Caring for gifted students

Whilst it is our moral duty to do all we can not to let any children fall behind, it is also our duty not to hold back students from reaching their full potential

Our country needs gifted and talented people. A good education system needs to nurture gifted students. We cannot let them down in the name of inclusion. Whilst it is our moral duty to do all we can not to let any children fall behind, it is also our duty not to hold back students from reaching their full potential.

We must encourage our students to aim high and to help them reach their aspirations. Our country has developed where it is now thanks to countless persons who, over the centuries had big dreams and aspirations for these small islands. We need to do more for our gifted students.

This week a presentation was held for the winners of the fifth edition of Malta Junior Science Olympiad 2018. The olympiad targets gifted and talented students in STEM and is one of the initiatives that the Directorate for Learning and Assessment Programmes organises to nurture giftedness. A total of 75 students participated in this year’s science olympiad.  The participants collaborate in teams of three students to solve problems related to different scientific themes such as water, waste management, fuels etc.

Lauren Azzopardi, Edward Rossi and Timothy Vella from St Michael Foundation are the top winners of the fifth edition. The team from Archbishop’s Seminary Rabat placed second while that from Immaculate Conception School Tarxien placed third. The winning teams were presented awards sponsored by the European Commission Representation in Malta.  The top winners received the Malta Junior Science Olympiad trophy sponsored by the HSBC Malta Foundation.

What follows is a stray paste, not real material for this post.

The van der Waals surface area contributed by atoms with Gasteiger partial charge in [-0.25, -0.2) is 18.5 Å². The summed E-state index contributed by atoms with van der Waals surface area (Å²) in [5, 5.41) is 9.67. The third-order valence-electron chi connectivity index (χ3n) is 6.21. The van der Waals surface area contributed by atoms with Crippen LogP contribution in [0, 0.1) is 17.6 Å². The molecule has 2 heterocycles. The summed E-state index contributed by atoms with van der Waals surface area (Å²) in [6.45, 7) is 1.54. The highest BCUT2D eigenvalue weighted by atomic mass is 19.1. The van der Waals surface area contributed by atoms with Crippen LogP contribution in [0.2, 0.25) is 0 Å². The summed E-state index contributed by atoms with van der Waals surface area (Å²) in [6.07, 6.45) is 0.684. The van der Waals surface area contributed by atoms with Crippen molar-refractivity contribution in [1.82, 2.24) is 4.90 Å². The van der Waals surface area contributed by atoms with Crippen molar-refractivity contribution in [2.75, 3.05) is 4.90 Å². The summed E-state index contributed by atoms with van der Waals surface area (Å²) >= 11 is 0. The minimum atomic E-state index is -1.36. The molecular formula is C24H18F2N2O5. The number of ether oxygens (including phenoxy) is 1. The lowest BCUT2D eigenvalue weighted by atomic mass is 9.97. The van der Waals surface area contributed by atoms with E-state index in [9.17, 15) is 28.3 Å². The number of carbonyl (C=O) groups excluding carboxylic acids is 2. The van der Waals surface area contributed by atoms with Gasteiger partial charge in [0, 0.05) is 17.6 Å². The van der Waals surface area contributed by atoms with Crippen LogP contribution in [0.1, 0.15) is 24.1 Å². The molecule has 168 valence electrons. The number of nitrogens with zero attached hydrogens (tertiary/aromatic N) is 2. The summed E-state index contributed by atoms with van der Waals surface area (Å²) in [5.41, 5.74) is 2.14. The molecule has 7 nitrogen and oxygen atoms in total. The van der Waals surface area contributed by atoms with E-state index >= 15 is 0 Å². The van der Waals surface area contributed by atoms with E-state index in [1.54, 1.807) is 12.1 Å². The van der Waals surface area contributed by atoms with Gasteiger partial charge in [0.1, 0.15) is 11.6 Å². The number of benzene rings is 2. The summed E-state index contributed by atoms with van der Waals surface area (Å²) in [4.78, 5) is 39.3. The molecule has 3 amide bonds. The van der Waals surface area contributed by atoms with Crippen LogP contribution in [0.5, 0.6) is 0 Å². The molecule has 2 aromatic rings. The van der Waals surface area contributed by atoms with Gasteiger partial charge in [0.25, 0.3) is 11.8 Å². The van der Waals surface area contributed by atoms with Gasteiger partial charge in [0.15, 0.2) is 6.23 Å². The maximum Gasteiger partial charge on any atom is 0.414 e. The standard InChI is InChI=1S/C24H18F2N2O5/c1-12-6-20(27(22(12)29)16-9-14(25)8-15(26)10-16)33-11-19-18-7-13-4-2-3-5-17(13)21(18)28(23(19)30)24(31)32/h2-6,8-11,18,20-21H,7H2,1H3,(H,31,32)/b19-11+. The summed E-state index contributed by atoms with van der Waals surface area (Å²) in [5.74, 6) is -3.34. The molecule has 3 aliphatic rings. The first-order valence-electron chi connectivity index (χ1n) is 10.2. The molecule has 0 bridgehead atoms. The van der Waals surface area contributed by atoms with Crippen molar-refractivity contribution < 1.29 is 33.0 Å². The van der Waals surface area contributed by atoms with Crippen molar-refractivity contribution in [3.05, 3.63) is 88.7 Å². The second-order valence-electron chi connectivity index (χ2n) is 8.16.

During the five editions, a total of 372 students participated.  Indeed, several participants from the first edition are currently pursuing STEM studies at tertiary level.

The directorate is highly committed to provide opportunities to challenge gifted and talented students in different fields and to provide training to educators to teach gifted students. In fact, a team of nine educators is currently benefiting from a grant sponsored by the Ministry to become proficient in gifted education.

I am currently reading ‘Thou shalt innovate’, a book by Avi Jorisch, whose articles have appeared in several influential outlets including the New York Times, the Wall Street Journal, Foreign Affairs, Forbes, and Al-Arabiya.net. He presents several instances, in one of which he writes that one of his colleagues was diagnosed with Parkinson’s and had begun undergoing deep brain stimulation to help with his symptoms.

He later learned that the device that was used had been designed by an Arab couple from Nazareth. Their innovation had revolutionised brain surgery. This made him want to connect with the inspirational side of Israel and seek out social innovators who were working on challenges that were making life better for millions of people around the world.

In another reference to the importance of high-tech entrepreneurship he explains that he was invited and attended a gathering which brought together Israel’s Jews, Christians and Muslims as well as Palestinians from the West Bank. Innovation has no boundaries.

This book is a tale about Israelis who have chosen hope and healing over death and destruction. “In a part of the world that has more than its share of darkness, these stories are rays of light”. I concur and I strongly recommend this book.

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